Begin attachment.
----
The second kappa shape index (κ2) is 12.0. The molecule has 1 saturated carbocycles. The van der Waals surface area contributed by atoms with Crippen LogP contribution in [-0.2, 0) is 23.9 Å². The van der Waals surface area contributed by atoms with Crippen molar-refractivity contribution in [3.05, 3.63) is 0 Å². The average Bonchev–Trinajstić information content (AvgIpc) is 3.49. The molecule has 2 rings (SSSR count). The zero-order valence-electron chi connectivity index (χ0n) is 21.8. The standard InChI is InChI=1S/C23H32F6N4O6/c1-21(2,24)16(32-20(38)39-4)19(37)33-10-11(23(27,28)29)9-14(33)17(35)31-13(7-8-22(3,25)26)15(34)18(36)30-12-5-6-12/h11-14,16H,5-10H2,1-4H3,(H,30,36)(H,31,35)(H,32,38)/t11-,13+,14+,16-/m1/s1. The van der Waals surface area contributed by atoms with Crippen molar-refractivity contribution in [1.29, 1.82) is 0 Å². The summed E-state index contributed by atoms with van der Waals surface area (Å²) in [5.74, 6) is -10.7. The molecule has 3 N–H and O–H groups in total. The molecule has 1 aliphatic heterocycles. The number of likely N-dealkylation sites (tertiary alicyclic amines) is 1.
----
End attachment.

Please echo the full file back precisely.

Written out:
The second kappa shape index (κ2) is 12.0. The molecule has 1 saturated carbocycles. The van der Waals surface area contributed by atoms with Crippen LogP contribution in [-0.2, 0) is 23.9 Å². The van der Waals surface area contributed by atoms with Crippen molar-refractivity contribution in [3.05, 3.63) is 0 Å². The average Bonchev–Trinajstić information content (AvgIpc) is 3.49. The molecule has 2 rings (SSSR count). The zero-order valence-electron chi connectivity index (χ0n) is 21.8. The standard InChI is InChI=1S/C23H32F6N4O6/c1-21(2,24)16(32-20(38)39-4)19(37)33-10-11(23(27,28)29)9-14(33)17(35)31-13(7-8-22(3,25)26)15(34)18(36)30-12-5-6-12/h11-14,16H,5-10H2,1-4H3,(H,30,36)(H,31,35)(H,32,38)/t11-,13+,14+,16-/m1/s1. The van der Waals surface area contributed by atoms with Crippen molar-refractivity contribution in [1.29, 1.82) is 0 Å². The summed E-state index contributed by atoms with van der Waals surface area (Å²) in [5.74, 6) is -10.7. The molecule has 3 N–H and O–H groups in total. The molecule has 1 aliphatic heterocycles. The number of likely N-dealkylation sites (tertiary alicyclic amines) is 1.